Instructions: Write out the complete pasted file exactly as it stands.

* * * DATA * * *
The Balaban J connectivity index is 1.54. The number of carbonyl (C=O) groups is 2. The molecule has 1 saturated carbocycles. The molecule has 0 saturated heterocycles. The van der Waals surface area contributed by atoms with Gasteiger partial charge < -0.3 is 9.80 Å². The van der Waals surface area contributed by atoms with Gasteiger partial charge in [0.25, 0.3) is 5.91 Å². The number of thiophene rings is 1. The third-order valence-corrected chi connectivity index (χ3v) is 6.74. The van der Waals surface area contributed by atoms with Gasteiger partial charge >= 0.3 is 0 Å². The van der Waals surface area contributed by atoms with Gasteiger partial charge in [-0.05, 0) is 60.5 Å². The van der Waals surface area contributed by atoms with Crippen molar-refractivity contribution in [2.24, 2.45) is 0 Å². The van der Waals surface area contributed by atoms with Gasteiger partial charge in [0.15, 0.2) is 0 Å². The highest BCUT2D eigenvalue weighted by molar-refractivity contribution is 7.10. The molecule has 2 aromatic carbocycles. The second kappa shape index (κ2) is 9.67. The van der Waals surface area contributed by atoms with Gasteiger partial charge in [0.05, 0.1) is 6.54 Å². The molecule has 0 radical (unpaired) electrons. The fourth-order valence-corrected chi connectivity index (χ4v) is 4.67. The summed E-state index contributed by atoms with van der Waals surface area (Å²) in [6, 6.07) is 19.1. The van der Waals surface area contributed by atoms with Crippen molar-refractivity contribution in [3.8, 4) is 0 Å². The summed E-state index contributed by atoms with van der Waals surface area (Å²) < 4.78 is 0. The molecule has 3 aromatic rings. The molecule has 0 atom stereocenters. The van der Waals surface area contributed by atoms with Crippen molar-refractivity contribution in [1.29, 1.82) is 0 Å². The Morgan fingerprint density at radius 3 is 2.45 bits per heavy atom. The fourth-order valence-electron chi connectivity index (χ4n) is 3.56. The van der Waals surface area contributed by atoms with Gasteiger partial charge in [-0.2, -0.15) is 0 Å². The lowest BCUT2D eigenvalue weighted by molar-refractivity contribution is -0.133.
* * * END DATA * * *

The Balaban J connectivity index is 1.54. The number of carbonyl (C=O) groups is 2. The molecule has 1 saturated carbocycles. The molecule has 0 saturated heterocycles. The van der Waals surface area contributed by atoms with Gasteiger partial charge < -0.3 is 9.80 Å². The van der Waals surface area contributed by atoms with Gasteiger partial charge in [0.25, 0.3) is 5.91 Å². The number of thiophene rings is 1. The third-order valence-corrected chi connectivity index (χ3v) is 6.74. The van der Waals surface area contributed by atoms with Gasteiger partial charge >= 0.3 is 0 Å². The van der Waals surface area contributed by atoms with Gasteiger partial charge in [-0.05, 0) is 60.5 Å². The van der Waals surface area contributed by atoms with Crippen molar-refractivity contribution in [2.24, 2.45) is 0 Å². The van der Waals surface area contributed by atoms with Gasteiger partial charge in [0.15, 0.2) is 0 Å². The highest BCUT2D eigenvalue weighted by molar-refractivity contribution is 7.10. The molecule has 2 aromatic carbocycles. The second kappa shape index (κ2) is 9.67. The van der Waals surface area contributed by atoms with Gasteiger partial charge in [0.05, 0.1) is 6.54 Å². The molecule has 0 radical (unpaired) electrons. The fourth-order valence-corrected chi connectivity index (χ4v) is 4.67. The summed E-state index contributed by atoms with van der Waals surface area (Å²) in [6, 6.07) is 19.1. The van der Waals surface area contributed by atoms with Crippen molar-refractivity contribution in [3.8, 4) is 0 Å². The summed E-state index contributed by atoms with van der Waals surface area (Å²) < 4.78 is 0. The molecule has 3 aromatic rings. The molecule has 0 atom stereocenters. The van der Waals surface area contributed by atoms with Crippen molar-refractivity contribution in [1.29, 1.82) is 0 Å². The Morgan fingerprint density at radius 3 is 2.45 bits per heavy atom. The fourth-order valence-electron chi connectivity index (χ4n) is 3.56. The van der Waals surface area contributed by atoms with Gasteiger partial charge in [-0.2, -0.15) is 0 Å². The lowest BCUT2D eigenvalue weighted by molar-refractivity contribution is -0.133.